She would have won 82 World Cup races, four fewer than Sweden's Ingemar Stenmark, who showed Sunday at his request – and made comparisons with his compatriot Bode Miller, who was revered for his high-risk approach.
"We are proud of what she has done for the sport, inspiring so many young boys and girls and showing that you can compete with the big European superstars," said American runner Daron Rahlves.
As a US Ski Team doctor for more than 20 years, Dr. William Sterett can not help but marvel at his resilience.
"I do not know anyone in any other sport that has had to bounce back as many times as it has," Sterett said. "She came back as tough and motivated as she has ever been."
Word of the podium n ° 2: stubborn.
Warning: do not tell Vonn that she can not do anything. That pulls her.
"Once something is in her mind, she will do it," said her sister, Laura Kildow.
Vonn's sister has been at his side during many surgeries. She noted the determination to return to the tracks.
"This image of her a few days after the operation, she sits on the floor in front of the television and tries to lift her foot," recalls Laura Kildow. "She was so focused that her leg was shaking. But she could not physically do it. But her look was like you knew she would not stop trying until she did.
That's why getting away was so difficult. She had planned to go until December and did not have the mind to leave early.
His body finally convinced him. Last two races at the world championships and no more. In the super-G, she crashed and suffered more bruising. But she returned even more determined Sunday in a descent where she had momentarily the head.
"I put the nerves aside and just enjoyed it," she said.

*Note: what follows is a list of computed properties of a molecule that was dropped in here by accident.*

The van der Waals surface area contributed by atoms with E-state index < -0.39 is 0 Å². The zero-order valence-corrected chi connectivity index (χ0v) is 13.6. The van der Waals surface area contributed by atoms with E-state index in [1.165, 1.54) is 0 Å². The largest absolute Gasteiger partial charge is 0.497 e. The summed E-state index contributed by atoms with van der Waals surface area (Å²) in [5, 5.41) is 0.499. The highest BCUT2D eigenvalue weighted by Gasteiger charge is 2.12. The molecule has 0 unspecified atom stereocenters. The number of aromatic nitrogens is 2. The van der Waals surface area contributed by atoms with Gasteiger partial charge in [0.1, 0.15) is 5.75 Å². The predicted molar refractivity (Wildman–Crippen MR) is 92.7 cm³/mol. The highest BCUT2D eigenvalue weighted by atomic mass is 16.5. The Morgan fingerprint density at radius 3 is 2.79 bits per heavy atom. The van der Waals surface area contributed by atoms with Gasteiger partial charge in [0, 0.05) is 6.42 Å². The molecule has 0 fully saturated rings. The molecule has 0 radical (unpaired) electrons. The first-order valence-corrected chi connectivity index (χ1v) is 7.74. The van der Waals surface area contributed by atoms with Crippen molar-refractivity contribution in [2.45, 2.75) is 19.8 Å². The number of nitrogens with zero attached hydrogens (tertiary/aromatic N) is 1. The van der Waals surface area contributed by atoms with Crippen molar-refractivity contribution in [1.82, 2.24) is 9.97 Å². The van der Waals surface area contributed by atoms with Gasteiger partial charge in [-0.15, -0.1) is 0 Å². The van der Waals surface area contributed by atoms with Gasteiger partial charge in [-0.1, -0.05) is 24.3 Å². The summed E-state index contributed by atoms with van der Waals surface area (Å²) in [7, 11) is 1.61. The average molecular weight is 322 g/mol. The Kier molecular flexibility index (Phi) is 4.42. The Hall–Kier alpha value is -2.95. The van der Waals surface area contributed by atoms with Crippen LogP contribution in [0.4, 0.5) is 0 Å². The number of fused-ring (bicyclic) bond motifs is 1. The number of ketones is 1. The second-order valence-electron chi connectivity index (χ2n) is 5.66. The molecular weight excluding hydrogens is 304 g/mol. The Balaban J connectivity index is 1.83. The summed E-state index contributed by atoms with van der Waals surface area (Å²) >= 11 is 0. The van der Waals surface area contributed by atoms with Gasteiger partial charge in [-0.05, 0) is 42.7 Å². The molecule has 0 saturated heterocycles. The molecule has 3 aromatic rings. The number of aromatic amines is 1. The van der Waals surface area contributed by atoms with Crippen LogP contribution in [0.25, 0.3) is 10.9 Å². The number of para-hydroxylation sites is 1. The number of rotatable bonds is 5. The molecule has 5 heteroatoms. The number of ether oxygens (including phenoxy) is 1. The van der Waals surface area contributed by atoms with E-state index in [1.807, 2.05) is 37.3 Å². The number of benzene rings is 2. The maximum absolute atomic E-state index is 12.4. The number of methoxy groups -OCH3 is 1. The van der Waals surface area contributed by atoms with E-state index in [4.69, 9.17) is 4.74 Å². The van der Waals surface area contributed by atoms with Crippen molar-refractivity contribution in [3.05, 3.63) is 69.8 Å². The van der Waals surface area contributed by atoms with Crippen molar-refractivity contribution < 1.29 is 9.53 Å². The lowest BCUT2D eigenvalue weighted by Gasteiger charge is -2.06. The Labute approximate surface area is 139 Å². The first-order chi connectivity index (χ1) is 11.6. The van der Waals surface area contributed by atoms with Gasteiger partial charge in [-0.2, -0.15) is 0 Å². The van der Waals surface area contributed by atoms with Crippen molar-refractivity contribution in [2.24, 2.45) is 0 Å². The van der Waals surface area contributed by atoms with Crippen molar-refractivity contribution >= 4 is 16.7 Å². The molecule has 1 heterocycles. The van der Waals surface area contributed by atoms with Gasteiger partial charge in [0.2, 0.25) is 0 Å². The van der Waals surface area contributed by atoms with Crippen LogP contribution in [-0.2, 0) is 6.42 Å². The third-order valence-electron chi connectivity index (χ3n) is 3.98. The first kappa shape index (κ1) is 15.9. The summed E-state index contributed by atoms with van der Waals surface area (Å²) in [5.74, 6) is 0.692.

A bigger bonus: "I did it safely," she cracked.
Word of the podium n ° 3: game changer.
Vonn was one of the first women to regularly use men's downhill skis, which were longer and harder to control but gave more power. Given its renowned workout programs – sit-ups upside down? – she had no problem. She also wanted to race against men, which never succeeded.
She opened her eyes to what is possible, especially for a young person Mikaela Shiffrin , who has 56 wins in the World Cup and 24 in March.
"I wrote articles on it," Shiffrin said. "I was the biggest fan of Lindsey."
Vonn's success was not limited to the tracks. Projectors have always found it, a crossover athlete appearing on magazine covers, with famous sports stars – golfer Tiger Woods and now Nashville Predators defender, PK Subban – and wore stylish outfits during gala. She has also set up a foundation to help future generations find their "courage" in the interior.
All his plan to raise the profile of ski racing – a bit like Serena Williams did for tennis .
"I try to be dynamic, powerful and really create a speed where most people can not," said Vonn before the Pyeongchang Games last February, when she won bronze in the downhill. "In this way, I hope to leave a powerful impact on the sport and, hopefully, raise the level of women's skiing."
Consider that it is accomplished.